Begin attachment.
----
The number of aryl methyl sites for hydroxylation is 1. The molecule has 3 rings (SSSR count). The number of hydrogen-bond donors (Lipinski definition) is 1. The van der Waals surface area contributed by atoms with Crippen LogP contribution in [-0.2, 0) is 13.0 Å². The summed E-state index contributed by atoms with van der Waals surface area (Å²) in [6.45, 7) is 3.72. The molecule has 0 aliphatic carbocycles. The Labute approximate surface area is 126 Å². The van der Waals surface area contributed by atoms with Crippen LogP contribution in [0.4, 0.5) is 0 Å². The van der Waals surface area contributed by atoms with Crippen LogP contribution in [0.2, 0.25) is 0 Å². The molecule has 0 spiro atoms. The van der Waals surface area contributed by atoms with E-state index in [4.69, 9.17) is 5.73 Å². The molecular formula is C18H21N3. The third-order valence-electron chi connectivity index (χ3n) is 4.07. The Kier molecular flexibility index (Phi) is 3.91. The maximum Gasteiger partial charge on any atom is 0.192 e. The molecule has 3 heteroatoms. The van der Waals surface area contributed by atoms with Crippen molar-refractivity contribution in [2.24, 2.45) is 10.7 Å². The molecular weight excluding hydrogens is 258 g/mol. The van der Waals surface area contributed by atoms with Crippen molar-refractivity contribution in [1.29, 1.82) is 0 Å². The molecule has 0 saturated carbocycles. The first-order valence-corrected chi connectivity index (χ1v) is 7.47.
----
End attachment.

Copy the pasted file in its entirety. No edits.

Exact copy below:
The number of aryl methyl sites for hydroxylation is 1. The molecule has 3 rings (SSSR count). The number of hydrogen-bond donors (Lipinski definition) is 1. The van der Waals surface area contributed by atoms with Crippen LogP contribution in [-0.2, 0) is 13.0 Å². The summed E-state index contributed by atoms with van der Waals surface area (Å²) in [6.45, 7) is 3.72. The molecule has 0 aliphatic carbocycles. The Labute approximate surface area is 126 Å². The van der Waals surface area contributed by atoms with Crippen LogP contribution in [0.4, 0.5) is 0 Å². The van der Waals surface area contributed by atoms with Crippen LogP contribution in [0.2, 0.25) is 0 Å². The molecule has 0 spiro atoms. The van der Waals surface area contributed by atoms with E-state index in [4.69, 9.17) is 5.73 Å². The molecular formula is C18H21N3. The third-order valence-electron chi connectivity index (χ3n) is 4.07. The Kier molecular flexibility index (Phi) is 3.91. The maximum Gasteiger partial charge on any atom is 0.192 e. The molecule has 3 heteroatoms. The van der Waals surface area contributed by atoms with Crippen molar-refractivity contribution in [2.24, 2.45) is 10.7 Å². The molecular weight excluding hydrogens is 258 g/mol. The van der Waals surface area contributed by atoms with Crippen molar-refractivity contribution in [1.29, 1.82) is 0 Å². The molecule has 0 saturated carbocycles. The first-order valence-corrected chi connectivity index (χ1v) is 7.47.